share|improve this question
    
Not sure I understand what you're saying, but in this scenario everything should be linear (from top to bottom.) – Ian P Oct 11 '11 at 12:58
1  
You code samples are identical, was there some difference that you were trying to express here? – mmcglynn Oct 11 '11 at 13:01
    
i edited my question. should be clearer now. – somdow Oct 11 '11 at 13:24
    
God I spent 5 minutes correcting lowercase is, apostrophes and so on and you rewrite it all? :D – Damien Pirsy Oct 11 '11 at 13:35
2  
Just for the record, you can't have a space in your variable : $var name= 'mike'; You should have $name = 'mike'; – Webby Oct 11 '11 at 13:50
up vote 1 down vote accepted

In reference to

$connect2db = mysqli_connect('values here');

you mention:

$connect2db equals to "those commands" but nothing is calling it. all $connect2db equals to literally is the instruction to take once its called into play.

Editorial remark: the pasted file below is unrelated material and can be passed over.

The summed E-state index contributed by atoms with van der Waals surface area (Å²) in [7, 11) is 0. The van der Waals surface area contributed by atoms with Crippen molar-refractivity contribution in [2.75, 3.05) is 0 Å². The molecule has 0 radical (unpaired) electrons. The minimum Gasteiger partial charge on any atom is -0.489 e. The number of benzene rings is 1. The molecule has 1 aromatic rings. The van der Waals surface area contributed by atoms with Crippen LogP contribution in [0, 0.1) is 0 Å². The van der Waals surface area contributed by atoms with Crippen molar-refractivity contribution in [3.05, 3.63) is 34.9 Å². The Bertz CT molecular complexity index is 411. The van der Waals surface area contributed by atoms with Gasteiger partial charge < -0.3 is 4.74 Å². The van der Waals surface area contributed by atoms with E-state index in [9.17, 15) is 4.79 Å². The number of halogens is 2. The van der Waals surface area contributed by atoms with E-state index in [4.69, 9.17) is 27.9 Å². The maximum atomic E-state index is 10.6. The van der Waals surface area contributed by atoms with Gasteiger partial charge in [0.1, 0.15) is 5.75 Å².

That is not true. mysqli_connect is a function, and using that syntax (functionname(argument)) actually calls that function. What $connect2db is used for is to store the return value from that function.

To sum up what goes on on that line:

  • a call to an existing function called mysqli_connect is made. This executes the function.
  • the return value from that function gets stored in a variable named $connect2db

The rules governing this assignment are defined by operator precedence, which in this case specifies that the function call will be evaluated prior to the assignment.

To know what the type of return that is, one must look at the API documentation for this function, and in this case it is an object (which represents the connection to the server).